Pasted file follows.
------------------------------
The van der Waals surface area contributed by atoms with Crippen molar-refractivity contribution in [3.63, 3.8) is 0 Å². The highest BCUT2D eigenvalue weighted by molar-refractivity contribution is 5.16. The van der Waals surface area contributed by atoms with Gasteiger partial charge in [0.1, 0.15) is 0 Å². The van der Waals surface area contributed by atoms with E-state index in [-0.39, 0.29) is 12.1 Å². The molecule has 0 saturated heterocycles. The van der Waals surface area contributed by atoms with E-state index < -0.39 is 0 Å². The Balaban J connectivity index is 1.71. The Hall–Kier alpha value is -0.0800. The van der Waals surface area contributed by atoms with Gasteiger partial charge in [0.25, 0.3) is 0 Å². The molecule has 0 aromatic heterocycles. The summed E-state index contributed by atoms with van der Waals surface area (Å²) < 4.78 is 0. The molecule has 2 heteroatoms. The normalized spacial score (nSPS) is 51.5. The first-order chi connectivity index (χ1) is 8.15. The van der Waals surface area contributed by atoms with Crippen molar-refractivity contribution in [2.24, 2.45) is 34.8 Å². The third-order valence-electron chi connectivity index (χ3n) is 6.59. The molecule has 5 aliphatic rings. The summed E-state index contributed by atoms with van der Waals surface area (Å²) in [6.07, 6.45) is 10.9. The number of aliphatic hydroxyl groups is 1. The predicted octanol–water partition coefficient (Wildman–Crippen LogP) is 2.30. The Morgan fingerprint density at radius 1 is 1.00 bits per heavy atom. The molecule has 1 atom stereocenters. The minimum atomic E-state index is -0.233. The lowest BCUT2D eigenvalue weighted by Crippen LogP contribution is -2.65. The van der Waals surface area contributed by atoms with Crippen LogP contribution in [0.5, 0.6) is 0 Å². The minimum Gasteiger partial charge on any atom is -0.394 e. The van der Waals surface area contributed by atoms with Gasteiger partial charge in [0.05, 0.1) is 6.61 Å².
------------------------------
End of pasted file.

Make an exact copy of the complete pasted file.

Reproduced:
The van der Waals surface area contributed by atoms with Crippen molar-refractivity contribution in [3.63, 3.8) is 0 Å². The highest BCUT2D eigenvalue weighted by molar-refractivity contribution is 5.16. The van der Waals surface area contributed by atoms with Gasteiger partial charge in [0.1, 0.15) is 0 Å². The van der Waals surface area contributed by atoms with E-state index in [-0.39, 0.29) is 12.1 Å². The molecule has 0 saturated heterocycles. The van der Waals surface area contributed by atoms with E-state index < -0.39 is 0 Å². The Balaban J connectivity index is 1.71. The Hall–Kier alpha value is -0.0800. The van der Waals surface area contributed by atoms with Gasteiger partial charge in [0.25, 0.3) is 0 Å². The molecule has 0 aromatic heterocycles. The summed E-state index contributed by atoms with van der Waals surface area (Å²) < 4.78 is 0. The molecule has 2 heteroatoms. The normalized spacial score (nSPS) is 51.5. The first-order chi connectivity index (χ1) is 8.15. The van der Waals surface area contributed by atoms with Crippen molar-refractivity contribution in [2.24, 2.45) is 34.8 Å². The third-order valence-electron chi connectivity index (χ3n) is 6.59. The molecule has 5 aliphatic rings. The summed E-state index contributed by atoms with van der Waals surface area (Å²) in [6.07, 6.45) is 10.9. The number of aliphatic hydroxyl groups is 1. The predicted octanol–water partition coefficient (Wildman–Crippen LogP) is 2.30. The Morgan fingerprint density at radius 1 is 1.00 bits per heavy atom. The molecule has 1 atom stereocenters. The minimum atomic E-state index is -0.233. The lowest BCUT2D eigenvalue weighted by Crippen LogP contribution is -2.65. The van der Waals surface area contributed by atoms with Crippen LogP contribution in [0.5, 0.6) is 0 Å². The minimum Gasteiger partial charge on any atom is -0.394 e. The van der Waals surface area contributed by atoms with Gasteiger partial charge in [0.05, 0.1) is 6.61 Å².